Tuesday, July 27, 2010

We Met On a Monday, We Were in Love by Tuesday Night

We met on a Monday
We were in love by Tuesday night
--Guy Benson

Exquisite.  Unbelievable.  Magical.  Perfect.  How could I have lived here for 20 years and not known about Guy Benson or Carolyn and her summer concerts?
I used to live a block from Carolyn's house, but her concert series began eight years ago, after I had  left the neighborhood.  Last Saturday night, I attended a concert in her Sugarhouse garden.  It was like going home, only better.  When we walked up the driveway to the backyard, we were welcomed warmly by Carolyn.  Carolyn is a woman who, in spite of her small stature, really knows how to meet and greet.  She invited us to help ourselves to the beer in the cooler, the water, and the food.  We'd brought chairs but the yard was always set up with dozens of green plastic chairs.
Carolyn's yard is typical for Sugarhouse.  Smallish.  I remember looking at the closing documents when I sold my house.  On a corner lot, I believe the lot size was 0.11 acres.  But what Carolyn's yard lacked in size was compensated for in charm.  Beautiful garden ornaments, foliage, and decorative lights everywhere.  Hummingbirds flitted in the next yard.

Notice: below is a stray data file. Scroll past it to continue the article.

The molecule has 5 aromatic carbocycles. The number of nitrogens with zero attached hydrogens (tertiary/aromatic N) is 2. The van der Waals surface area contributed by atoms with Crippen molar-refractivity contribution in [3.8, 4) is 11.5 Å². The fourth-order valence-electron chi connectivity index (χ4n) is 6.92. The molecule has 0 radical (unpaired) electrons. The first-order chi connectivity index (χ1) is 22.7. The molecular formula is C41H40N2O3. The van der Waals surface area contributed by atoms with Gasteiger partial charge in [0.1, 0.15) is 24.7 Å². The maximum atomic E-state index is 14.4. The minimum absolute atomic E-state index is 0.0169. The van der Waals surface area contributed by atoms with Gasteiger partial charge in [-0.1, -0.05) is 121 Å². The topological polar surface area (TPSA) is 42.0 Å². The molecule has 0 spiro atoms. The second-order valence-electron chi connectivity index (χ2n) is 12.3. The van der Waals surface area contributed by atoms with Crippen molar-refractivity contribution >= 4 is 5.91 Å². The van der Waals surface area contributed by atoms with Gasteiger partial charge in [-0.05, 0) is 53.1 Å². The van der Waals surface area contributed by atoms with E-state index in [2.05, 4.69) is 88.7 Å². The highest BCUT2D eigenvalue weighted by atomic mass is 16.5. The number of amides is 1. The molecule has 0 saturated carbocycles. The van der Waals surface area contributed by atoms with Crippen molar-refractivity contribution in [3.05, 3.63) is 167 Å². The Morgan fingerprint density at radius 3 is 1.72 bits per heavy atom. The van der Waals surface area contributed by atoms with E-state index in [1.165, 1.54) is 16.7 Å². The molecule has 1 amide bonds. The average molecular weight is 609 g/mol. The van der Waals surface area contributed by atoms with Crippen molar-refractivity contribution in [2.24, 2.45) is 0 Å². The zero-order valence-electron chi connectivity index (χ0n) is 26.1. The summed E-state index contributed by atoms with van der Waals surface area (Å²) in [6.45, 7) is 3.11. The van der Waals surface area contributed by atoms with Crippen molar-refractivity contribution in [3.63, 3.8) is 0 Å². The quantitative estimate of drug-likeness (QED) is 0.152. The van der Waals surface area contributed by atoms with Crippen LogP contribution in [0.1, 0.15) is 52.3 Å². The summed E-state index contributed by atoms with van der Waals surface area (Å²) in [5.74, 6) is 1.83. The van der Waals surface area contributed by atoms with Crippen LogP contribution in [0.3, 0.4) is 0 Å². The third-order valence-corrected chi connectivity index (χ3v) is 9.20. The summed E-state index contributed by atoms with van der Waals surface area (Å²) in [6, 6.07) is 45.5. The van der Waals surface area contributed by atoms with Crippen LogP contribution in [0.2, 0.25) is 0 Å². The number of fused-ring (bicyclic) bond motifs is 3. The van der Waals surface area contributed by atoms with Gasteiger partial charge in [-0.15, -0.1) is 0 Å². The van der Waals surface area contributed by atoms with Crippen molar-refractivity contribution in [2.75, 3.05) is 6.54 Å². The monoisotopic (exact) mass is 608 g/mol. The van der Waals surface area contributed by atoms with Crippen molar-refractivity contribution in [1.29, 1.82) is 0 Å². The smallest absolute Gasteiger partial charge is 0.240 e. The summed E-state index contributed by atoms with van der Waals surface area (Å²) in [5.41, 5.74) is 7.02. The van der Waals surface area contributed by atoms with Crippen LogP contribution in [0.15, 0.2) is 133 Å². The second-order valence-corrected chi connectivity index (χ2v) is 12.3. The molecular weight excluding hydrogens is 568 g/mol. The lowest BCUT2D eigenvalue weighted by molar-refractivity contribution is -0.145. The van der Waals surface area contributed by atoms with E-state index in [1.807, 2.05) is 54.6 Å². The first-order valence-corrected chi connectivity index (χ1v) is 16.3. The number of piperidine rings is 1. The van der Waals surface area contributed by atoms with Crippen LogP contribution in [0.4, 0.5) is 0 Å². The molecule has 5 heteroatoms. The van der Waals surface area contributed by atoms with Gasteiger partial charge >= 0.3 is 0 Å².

Before the concert, Carolyn gave a welcome, encouraged everyone to make a donation to the musicians, and informed the crowd of her green emphasis, with no paper plates to throw in the landfill.  So we all ate appetizers and finger foods off of plastic dishes that we later scraped, "just like at camp."

We sat right in the front row ... within spitting distance of the redwood platform "stage" undoubtedly built to showcase Utah's local musicians.  And no, I didn't spit either.

Fortunately the sun had started its descent when Keith Taylor, the 2004 International Fingerstyle Guitar Champion, took to the stage.  His mellow sounds put me into a trance, until he played "Pink Panther" with all the sound effects.  And that ... was unbelievably cool.
Keith Taylor